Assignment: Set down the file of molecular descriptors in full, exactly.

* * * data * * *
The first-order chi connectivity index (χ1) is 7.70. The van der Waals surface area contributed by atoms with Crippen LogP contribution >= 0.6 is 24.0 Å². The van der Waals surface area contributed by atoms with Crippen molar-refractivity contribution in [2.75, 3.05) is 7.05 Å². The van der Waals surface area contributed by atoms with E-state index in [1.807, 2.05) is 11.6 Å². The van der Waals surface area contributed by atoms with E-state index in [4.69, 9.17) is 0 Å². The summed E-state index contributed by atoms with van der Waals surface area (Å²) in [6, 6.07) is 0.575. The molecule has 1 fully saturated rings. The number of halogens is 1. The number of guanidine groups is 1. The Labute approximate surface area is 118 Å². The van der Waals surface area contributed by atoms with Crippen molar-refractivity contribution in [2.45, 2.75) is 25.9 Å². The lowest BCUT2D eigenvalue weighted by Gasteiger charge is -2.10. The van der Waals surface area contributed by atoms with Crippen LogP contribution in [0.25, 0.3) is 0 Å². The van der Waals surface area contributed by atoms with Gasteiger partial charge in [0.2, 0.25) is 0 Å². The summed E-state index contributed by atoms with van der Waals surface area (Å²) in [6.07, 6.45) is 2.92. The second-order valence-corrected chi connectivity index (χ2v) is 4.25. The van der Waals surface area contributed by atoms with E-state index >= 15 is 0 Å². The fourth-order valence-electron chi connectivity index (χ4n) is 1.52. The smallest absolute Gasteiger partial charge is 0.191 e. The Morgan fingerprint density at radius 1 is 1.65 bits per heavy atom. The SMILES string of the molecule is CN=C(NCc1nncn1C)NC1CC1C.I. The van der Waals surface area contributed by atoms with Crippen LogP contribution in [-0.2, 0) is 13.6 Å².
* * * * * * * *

The first-order chi connectivity index (χ1) is 7.70. The van der Waals surface area contributed by atoms with Crippen LogP contribution >= 0.6 is 24.0 Å². The van der Waals surface area contributed by atoms with Crippen molar-refractivity contribution in [2.75, 3.05) is 7.05 Å². The van der Waals surface area contributed by atoms with E-state index in [1.807, 2.05) is 11.6 Å². The van der Waals surface area contributed by atoms with E-state index in [4.69, 9.17) is 0 Å². The summed E-state index contributed by atoms with van der Waals surface area (Å²) in [6, 6.07) is 0.575. The molecule has 1 fully saturated rings. The number of halogens is 1. The number of guanidine groups is 1. The Labute approximate surface area is 118 Å². The van der Waals surface area contributed by atoms with Crippen molar-refractivity contribution in [2.45, 2.75) is 25.9 Å². The lowest BCUT2D eigenvalue weighted by Gasteiger charge is -2.10. The van der Waals surface area contributed by atoms with Crippen LogP contribution in [0.25, 0.3) is 0 Å². The van der Waals surface area contributed by atoms with Gasteiger partial charge in [0.2, 0.25) is 0 Å². The summed E-state index contributed by atoms with van der Waals surface area (Å²) in [6.07, 6.45) is 2.92. The second-order valence-corrected chi connectivity index (χ2v) is 4.25. The van der Waals surface area contributed by atoms with E-state index >= 15 is 0 Å². The fourth-order valence-electron chi connectivity index (χ4n) is 1.52. The smallest absolute Gasteiger partial charge is 0.191 e. The Morgan fingerprint density at radius 1 is 1.65 bits per heavy atom. The SMILES string of the molecule is CN=C(NCc1nncn1C)NC1CC1C.I. The van der Waals surface area contributed by atoms with Crippen LogP contribution in [-0.2, 0) is 13.6 Å².